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Kings and Queen (2004)


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Has anyone else seen this? My wife and I watched it on DVD earlier this week, and found it to be a beautiful, provocative, and ambiguous film. It looks to have made several 'Best of...' lists (including Paste magazine's), but I couldn't find a thread here.

In short, it's a French film, set in Grenoble (I think) and Paris, depicting a 30-something woman and the important males in her life, namely her father, 2 former lovers, and her son. She's clearly quite ambivalent about all of these relationships, and director Desplechin is interestingly rather coy about whether she is victim, perpetrator, or both in the heartache and dysfunction of these connections.

The film's tone is alternatingly philosophical and comical - as a shrink, I especially enjoyed the scenes in the psych hospital and analyst's office, but I suspect most anyone would find them hilarious. Apparently, Desplechin has spent years in analysis himself, so the scenes here are an affectionate sendup, but a sendup nonetheless.

(hint hint...By the way, with the solid storyline, aesthetic choices, and mythological allusions on display here, this would make a great film club flick...hint hint!!)

To be an artist is never to avert one's eyes.
- Akira Kurosawa

https://www.patheos.com/blogs/secularcinephile/

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That would be great, Andrew. I'd participate if this was the pick.

I'm walking wounded, in relation to this film. I was caught up in it, loving it, on DVD one night, thinking I'd found a finalist for my year's top 20.

And then I was interrupted by something at home that demanded attention.

And then the rest of the week was busy.

And then the DVD was due.

So I'm left hanging, at halfway through the film.

A Film Club focus on it would be a good excuse for me to go back and see it again, when I re-discover the joys of "spare time" in June.

P.S.  I COULD BE WRONG.

 

Takin' 'er easy for all you sinners at lookingcloser.org. Also abiding at Facebook and Twitter.

 

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This made my top ten for 2004, and that's a pretty formidable feat considering that it was the same year that films like The World, Trilogy: The Weeping Meadow, 2046, and Los Angeles Plays Itself were also released. I've always gravitated towards Desplechin's quirky films, but before Kings and Queen, there was always something too "anarchic" or not quite right about them. This is my favorite of all his films so far, and I agree that part of it is that Emmanuelle Devos' character remains opaque throughout the film. She's essentially an amorphous mask of socially perceived "women's roles": devoted daughter, mother, wife, friend, and yet, she doesn't fit any of those molds so conveniently. I like that Desplechin doesn't try to pigenhole her either.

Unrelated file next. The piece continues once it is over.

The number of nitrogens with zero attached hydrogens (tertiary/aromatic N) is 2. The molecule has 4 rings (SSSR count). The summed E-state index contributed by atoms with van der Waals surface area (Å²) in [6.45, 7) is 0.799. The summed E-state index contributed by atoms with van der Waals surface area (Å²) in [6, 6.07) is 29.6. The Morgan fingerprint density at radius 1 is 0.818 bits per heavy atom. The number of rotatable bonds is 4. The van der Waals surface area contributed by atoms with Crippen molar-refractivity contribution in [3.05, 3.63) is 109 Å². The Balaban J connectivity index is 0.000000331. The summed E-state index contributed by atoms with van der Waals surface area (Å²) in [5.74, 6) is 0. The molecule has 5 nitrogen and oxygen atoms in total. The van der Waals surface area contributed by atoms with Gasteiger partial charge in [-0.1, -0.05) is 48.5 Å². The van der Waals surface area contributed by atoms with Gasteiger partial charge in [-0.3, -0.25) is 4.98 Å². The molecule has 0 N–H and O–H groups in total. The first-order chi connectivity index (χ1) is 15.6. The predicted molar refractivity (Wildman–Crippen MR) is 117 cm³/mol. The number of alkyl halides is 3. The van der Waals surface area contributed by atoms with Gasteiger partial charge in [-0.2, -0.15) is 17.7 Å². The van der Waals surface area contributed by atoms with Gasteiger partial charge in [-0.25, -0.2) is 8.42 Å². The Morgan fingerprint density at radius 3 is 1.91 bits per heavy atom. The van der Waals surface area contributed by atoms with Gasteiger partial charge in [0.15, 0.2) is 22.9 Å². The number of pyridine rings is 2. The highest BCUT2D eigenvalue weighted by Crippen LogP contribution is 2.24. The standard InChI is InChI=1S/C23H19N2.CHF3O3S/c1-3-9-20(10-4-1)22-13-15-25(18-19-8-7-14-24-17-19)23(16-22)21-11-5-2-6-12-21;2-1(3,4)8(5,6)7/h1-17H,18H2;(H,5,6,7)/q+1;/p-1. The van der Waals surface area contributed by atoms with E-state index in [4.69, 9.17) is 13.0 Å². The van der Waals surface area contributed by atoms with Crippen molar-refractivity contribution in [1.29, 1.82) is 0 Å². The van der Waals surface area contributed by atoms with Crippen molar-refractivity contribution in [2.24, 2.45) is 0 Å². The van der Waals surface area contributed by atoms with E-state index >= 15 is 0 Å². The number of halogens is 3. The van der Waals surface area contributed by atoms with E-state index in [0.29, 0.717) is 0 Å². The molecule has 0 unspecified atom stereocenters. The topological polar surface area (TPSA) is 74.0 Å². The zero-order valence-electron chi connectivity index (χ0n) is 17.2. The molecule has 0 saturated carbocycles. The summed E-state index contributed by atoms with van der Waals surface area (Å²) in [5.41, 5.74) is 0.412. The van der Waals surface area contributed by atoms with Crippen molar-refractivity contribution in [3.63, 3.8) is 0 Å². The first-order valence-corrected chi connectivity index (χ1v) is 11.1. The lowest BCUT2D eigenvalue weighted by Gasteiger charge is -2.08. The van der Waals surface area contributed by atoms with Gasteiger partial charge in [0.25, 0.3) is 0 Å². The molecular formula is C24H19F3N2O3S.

Edited by acquarello
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Nice coincidence. I watched Kings and Queen a couple weeks ago. I've been trying to catch up with the critically accalimed films of the last year or two that I'd missed. In fact, I'm having a little trouble remembering the details of Kings and Queen because the next day I watched The Beat that My Heart Skipped, another French film starring Emmanuelle Devos.

Kings and Queen is the only Desplechin film I've seen, and I kind of regret not knowing more about him before watching it. I'm not sure what I was expecting, exactly, but I was more than halfway through the film before finally getting a sense of what he was after. That ambiguity you mentioned, Andrew, is what makes Kings and Queen so interesting, but it also creates a strange relationship between the viewer and characters. The longer I watched, the more I realized how mistaken I'd been in trying to fit the queen and her kings into familiar narrative boxes. Know what I mean? I think I'd enjoy the film even more on a second viewing.

Isn't it interesting that in your listing of the four kings, Andrew, you don't mention Devos' current husband? I like your idea, Acquarello, of seeing her as a kind of refutation of "women's roles." ("Refutation" is probably the wrong word.) She is and is not defined by those relationships. What does it mean to be a "wife" in a sexless marriage of companionship and financial convenience? What does it mean to be "mother" to a child who she sends away to school, only seeing on weekends? What does it mean to be "daughter" to a man who holds her in such loving contempt?